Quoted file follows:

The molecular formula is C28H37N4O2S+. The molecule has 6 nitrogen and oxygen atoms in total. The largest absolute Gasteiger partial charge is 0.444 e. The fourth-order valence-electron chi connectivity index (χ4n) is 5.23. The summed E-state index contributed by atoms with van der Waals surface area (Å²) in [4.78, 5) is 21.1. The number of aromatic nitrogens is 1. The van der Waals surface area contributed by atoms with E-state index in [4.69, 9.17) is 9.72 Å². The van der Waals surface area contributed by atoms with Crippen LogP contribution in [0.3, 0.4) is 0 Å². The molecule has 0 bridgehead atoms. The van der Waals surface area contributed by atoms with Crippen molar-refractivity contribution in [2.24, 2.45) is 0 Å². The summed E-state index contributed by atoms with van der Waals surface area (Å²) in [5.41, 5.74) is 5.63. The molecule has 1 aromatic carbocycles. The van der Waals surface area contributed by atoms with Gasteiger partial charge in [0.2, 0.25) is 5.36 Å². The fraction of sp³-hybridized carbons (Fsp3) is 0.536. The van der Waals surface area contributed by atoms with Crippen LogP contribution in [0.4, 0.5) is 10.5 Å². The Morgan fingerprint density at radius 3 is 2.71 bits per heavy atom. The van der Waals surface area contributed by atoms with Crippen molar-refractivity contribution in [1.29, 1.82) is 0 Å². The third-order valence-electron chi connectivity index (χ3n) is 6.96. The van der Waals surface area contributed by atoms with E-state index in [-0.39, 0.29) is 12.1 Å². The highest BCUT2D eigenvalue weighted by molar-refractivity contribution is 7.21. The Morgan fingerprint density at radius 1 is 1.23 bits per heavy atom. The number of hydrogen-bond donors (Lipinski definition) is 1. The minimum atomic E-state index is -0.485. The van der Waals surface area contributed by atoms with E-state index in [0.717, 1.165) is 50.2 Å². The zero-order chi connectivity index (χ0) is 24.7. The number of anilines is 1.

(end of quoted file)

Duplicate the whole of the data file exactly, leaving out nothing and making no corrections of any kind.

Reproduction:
The molecular formula is C28H37N4O2S+. The molecule has 6 nitrogen and oxygen atoms in total. The largest absolute Gasteiger partial charge is 0.444 e. The fourth-order valence-electron chi connectivity index (χ4n) is 5.23. The summed E-state index contributed by atoms with van der Waals surface area (Å²) in [4.78, 5) is 21.1. The number of aromatic nitrogens is 1. The van der Waals surface area contributed by atoms with E-state index in [4.69, 9.17) is 9.72 Å². The van der Waals surface area contributed by atoms with Crippen LogP contribution in [0.3, 0.4) is 0 Å². The molecule has 0 bridgehead atoms. The van der Waals surface area contributed by atoms with Crippen molar-refractivity contribution in [2.24, 2.45) is 0 Å². The summed E-state index contributed by atoms with van der Waals surface area (Å²) in [5.41, 5.74) is 5.63. The molecule has 1 aromatic carbocycles. The van der Waals surface area contributed by atoms with Gasteiger partial charge in [0.2, 0.25) is 5.36 Å². The fraction of sp³-hybridized carbons (Fsp3) is 0.536. The van der Waals surface area contributed by atoms with Crippen LogP contribution in [0.4, 0.5) is 10.5 Å². The Morgan fingerprint density at radius 3 is 2.71 bits per heavy atom. The van der Waals surface area contributed by atoms with Crippen molar-refractivity contribution in [1.29, 1.82) is 0 Å². The third-order valence-electron chi connectivity index (χ3n) is 6.96. The van der Waals surface area contributed by atoms with E-state index in [-0.39, 0.29) is 12.1 Å². The highest BCUT2D eigenvalue weighted by molar-refractivity contribution is 7.21. The Morgan fingerprint density at radius 1 is 1.23 bits per heavy atom. The number of hydrogen-bond donors (Lipinski definition) is 1. The minimum atomic E-state index is -0.485. The van der Waals surface area contributed by atoms with E-state index in [0.717, 1.165) is 50.2 Å². The zero-order chi connectivity index (χ0) is 24.7. The number of anilines is 1.